# least-squares problem $\|A\hat{x}-b\|_2 = \min_{x}\|Ax-b\|_2$

Given the least-squares problem $$\|A\hat{x}-b\|_2 = \min_{x}\|Ax-b\|_2$$ with $A\in\mathbb{R}^{m\times n}$, $m \geq n$ and $\text{rank}(A) = n$.

Show that the solution $\hat{x}$ is given by the solution of the linear system of equations $$\begin{bmatrix} I & A\\ A^T & 0 \end{bmatrix}\begin{bmatrix} y\\ \hat{x} \end{bmatrix}=\begin{bmatrix}b \\ 0\end{bmatrix}.$$ What is the interpretation of $y$?

2.) Let $A=QR$ be the reduced QR factorization of the matrix $A$ in the above least-squares problem. Show that the solution of the least-squares problem can be written as $x=R^{-1}Q^Tb$. Then show that $$\|\hat{x}\|_2\leq\sigma_n^{-1}\|b\|_2,$$ where $\sigma_n$ is the smallest singular value of $A$.

To show that the set of linear equations gives the optimal solution, we could add a apply an substitution of variable $y=b-Ax$, and then the problem would become: $$\underset{x,y}{\text{minimize }} y^Ty\\\text{subject to } y + Ax=b$$ then the first line of your matrix actually complies to the primal feasibility of the above problem, at the optimal punt we must satisfy the constraints .i.e. $$\begin{bmatrix} I &A \end{bmatrix}\begin{bmatrix} y \\x^\star \end{bmatrix}=b$$ furthermore for ease of reference lets capture the two optimization variables into a single one leading to: $$\underset{z}{\text{minimize }} z^T\begin{bmatrix} I &0 \\0 & 0\end{bmatrix}z\\\text{subject to } \begin{bmatrix} I &A \end{bmatrix} z = b$$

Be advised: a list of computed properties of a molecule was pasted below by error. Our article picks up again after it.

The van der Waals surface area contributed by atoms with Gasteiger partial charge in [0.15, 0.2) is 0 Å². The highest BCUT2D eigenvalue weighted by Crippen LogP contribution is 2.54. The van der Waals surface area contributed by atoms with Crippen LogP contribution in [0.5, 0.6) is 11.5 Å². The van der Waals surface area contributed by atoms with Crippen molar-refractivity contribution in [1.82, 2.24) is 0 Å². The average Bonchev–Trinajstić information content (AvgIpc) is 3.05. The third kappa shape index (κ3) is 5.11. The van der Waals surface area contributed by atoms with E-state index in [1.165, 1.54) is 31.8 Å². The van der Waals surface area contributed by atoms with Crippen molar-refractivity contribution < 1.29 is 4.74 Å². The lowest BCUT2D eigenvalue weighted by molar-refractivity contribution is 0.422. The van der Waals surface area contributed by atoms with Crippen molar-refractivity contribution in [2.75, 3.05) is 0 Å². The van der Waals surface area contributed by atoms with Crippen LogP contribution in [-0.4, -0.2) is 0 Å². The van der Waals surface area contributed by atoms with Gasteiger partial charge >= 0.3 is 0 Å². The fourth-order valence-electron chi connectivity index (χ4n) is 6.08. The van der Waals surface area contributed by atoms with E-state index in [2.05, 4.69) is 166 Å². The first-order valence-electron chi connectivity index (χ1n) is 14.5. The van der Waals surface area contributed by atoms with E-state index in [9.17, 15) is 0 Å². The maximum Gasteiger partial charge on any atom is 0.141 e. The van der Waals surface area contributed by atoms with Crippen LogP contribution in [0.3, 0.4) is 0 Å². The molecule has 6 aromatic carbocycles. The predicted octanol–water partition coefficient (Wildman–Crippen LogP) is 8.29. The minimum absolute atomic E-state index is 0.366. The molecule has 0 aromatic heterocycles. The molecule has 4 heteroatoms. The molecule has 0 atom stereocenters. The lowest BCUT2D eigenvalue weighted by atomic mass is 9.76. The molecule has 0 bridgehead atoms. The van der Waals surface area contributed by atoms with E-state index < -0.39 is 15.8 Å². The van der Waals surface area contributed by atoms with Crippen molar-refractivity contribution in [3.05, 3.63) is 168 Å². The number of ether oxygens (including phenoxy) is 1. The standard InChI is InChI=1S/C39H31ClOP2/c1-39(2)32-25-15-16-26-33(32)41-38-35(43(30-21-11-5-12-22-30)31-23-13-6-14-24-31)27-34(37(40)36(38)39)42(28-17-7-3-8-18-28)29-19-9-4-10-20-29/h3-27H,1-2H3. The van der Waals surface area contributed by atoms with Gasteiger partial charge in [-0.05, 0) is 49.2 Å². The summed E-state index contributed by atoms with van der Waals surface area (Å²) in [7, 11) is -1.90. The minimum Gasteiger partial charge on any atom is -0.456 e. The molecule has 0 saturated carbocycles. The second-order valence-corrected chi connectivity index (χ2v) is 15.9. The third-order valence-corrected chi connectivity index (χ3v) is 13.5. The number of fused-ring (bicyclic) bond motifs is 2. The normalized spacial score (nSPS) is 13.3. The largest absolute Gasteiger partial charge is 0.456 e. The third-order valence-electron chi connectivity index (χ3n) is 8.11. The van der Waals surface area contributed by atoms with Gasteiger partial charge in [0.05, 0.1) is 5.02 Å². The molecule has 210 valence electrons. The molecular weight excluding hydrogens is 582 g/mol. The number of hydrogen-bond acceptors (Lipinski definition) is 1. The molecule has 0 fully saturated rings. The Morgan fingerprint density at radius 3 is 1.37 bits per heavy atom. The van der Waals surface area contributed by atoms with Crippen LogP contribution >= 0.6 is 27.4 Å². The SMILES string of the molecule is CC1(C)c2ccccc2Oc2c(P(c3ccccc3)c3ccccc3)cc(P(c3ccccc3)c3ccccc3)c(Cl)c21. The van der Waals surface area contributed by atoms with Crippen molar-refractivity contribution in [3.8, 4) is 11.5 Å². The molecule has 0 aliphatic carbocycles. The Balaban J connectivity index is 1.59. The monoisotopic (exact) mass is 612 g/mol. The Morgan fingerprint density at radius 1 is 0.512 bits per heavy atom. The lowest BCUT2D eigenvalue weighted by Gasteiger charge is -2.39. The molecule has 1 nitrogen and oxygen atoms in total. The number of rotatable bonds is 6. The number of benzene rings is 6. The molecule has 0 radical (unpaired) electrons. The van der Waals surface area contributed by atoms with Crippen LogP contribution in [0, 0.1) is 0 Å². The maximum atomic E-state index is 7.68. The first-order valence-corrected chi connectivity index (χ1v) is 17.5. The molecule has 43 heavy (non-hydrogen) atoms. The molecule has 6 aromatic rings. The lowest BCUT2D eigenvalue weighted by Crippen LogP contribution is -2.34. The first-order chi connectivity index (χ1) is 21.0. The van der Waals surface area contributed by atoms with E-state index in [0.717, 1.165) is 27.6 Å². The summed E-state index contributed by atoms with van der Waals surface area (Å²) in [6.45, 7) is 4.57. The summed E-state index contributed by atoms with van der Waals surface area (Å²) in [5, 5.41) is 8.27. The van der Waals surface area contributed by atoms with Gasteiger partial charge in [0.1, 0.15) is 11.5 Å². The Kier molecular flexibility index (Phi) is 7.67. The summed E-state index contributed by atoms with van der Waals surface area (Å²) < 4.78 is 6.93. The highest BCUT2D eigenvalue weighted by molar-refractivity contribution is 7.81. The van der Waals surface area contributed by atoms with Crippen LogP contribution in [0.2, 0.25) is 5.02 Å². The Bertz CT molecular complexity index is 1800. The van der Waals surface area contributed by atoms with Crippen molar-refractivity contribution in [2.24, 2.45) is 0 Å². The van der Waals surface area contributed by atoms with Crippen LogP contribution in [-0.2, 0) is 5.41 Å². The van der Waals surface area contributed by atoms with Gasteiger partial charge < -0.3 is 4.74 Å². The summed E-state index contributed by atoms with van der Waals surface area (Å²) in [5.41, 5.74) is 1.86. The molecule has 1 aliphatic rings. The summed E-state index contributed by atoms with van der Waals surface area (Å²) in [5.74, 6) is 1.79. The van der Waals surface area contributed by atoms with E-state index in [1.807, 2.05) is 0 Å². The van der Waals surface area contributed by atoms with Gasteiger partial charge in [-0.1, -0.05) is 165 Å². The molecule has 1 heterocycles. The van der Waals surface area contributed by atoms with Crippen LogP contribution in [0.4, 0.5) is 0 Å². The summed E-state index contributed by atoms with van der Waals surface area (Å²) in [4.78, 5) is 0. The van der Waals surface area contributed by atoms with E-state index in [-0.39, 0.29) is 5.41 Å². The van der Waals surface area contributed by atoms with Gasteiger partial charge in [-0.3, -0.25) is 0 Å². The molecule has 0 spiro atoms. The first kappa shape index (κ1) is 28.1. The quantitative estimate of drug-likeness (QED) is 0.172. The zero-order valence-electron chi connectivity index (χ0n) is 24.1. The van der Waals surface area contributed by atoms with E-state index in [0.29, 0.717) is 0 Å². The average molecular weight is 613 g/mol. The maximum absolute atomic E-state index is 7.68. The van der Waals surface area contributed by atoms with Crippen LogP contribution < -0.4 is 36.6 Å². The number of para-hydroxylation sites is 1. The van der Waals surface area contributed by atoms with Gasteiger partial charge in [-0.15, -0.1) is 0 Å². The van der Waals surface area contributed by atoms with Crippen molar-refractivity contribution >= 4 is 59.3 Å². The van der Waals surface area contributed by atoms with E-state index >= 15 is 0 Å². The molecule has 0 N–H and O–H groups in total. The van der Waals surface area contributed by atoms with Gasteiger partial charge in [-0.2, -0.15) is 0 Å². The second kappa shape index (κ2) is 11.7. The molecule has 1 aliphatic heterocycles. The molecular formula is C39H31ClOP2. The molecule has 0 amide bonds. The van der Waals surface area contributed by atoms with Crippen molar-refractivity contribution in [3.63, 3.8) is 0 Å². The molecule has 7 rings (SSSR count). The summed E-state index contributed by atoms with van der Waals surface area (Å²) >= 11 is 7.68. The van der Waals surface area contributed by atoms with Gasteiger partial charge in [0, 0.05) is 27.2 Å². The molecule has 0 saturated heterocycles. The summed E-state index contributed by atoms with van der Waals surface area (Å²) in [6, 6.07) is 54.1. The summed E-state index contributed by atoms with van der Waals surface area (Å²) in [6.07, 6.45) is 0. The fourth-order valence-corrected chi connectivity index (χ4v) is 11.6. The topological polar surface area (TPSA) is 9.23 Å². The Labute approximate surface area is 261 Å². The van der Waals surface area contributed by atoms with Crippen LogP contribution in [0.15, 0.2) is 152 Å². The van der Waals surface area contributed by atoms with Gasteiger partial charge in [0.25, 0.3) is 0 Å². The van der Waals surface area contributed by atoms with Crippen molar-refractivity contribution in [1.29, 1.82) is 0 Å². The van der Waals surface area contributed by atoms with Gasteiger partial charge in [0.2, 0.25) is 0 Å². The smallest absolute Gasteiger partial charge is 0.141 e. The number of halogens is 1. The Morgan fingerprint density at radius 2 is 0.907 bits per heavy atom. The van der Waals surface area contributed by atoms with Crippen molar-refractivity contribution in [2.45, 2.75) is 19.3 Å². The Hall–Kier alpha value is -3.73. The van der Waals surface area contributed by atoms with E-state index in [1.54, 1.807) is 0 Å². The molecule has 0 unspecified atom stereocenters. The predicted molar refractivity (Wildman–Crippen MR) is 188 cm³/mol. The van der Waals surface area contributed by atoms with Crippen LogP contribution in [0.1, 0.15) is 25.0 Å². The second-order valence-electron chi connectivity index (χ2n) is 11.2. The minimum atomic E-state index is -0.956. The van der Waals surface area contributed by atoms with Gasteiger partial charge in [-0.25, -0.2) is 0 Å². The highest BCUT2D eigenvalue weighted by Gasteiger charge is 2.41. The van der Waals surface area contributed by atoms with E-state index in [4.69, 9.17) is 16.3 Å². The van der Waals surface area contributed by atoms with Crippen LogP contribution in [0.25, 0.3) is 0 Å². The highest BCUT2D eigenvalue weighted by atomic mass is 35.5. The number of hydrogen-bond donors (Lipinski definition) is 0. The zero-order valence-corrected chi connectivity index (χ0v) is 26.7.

Now using the KKT conditions, or Lagrange multipliers in this case (Equality constrained optimization), the stationarity condition states that we must have $$\nabla f(z) = \nu \nabla h(z)$$ $f$ being the objective function, and $h$ being affine constraints. We can interpret this, that at the optimal point the gradient of our objective function, matches the gradient of the constraints, meaning there is no feasible direction we could move in, to get a better solution. Anyway solving this for our system leads to, $$\begin{bmatrix} I &0 \\0 & 0\end{bmatrix}z - \begin{bmatrix} I \\ A^T \end{bmatrix}\nu=0$$ By plugging back in $z$ and solving for $\nu$ we see that $\nu$ must equal $y$, then the second row gives us $A^Ty=0$, the second line of your matrix!
There is probably some interpretation possible, dont hold me accountible for it but here it goes: $y$ in the equation $Ax+y=b$ can be seen as the extra amount needed to actually achieve equality in the optimization problem, in our reformulation we actually minimize this 'extra' amount needed. The second equation states that $y$ must be orthogonal to column vectors of $A$. Maybe way simpler derivations of this problem exist btw.